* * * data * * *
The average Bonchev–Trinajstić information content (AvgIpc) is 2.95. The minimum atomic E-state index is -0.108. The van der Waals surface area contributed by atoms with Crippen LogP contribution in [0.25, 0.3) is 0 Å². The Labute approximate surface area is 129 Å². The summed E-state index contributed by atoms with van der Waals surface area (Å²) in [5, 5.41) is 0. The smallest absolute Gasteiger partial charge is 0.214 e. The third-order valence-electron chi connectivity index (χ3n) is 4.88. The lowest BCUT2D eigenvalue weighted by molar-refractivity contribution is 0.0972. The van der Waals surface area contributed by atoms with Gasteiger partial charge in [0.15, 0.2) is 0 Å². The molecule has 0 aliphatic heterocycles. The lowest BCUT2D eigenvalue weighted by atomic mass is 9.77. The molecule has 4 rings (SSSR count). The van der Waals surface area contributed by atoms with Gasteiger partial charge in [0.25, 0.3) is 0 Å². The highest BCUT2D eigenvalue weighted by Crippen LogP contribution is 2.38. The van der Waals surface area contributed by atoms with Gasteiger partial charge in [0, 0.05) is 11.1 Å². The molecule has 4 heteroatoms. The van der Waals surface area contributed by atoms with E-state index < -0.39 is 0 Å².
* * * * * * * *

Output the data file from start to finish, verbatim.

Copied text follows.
The average Bonchev–Trinajstić information content (AvgIpc) is 2.95. The minimum atomic E-state index is -0.108. The van der Waals surface area contributed by atoms with Crippen LogP contribution in [0.25, 0.3) is 0 Å². The Labute approximate surface area is 129 Å². The summed E-state index contributed by atoms with van der Waals surface area (Å²) in [5, 5.41) is 0. The smallest absolute Gasteiger partial charge is 0.214 e. The third-order valence-electron chi connectivity index (χ3n) is 4.88. The lowest BCUT2D eigenvalue weighted by molar-refractivity contribution is 0.0972. The van der Waals surface area contributed by atoms with Gasteiger partial charge in [0.15, 0.2) is 0 Å². The molecule has 0 aliphatic heterocycles. The lowest BCUT2D eigenvalue weighted by atomic mass is 9.77. The molecule has 4 rings (SSSR count). The van der Waals surface area contributed by atoms with Gasteiger partial charge in [0.25, 0.3) is 0 Å². The highest BCUT2D eigenvalue weighted by Crippen LogP contribution is 2.38. The van der Waals surface area contributed by atoms with Gasteiger partial charge in [0, 0.05) is 11.1 Å². The molecule has 4 heteroatoms. The van der Waals surface area contributed by atoms with E-state index < -0.39 is 0 Å².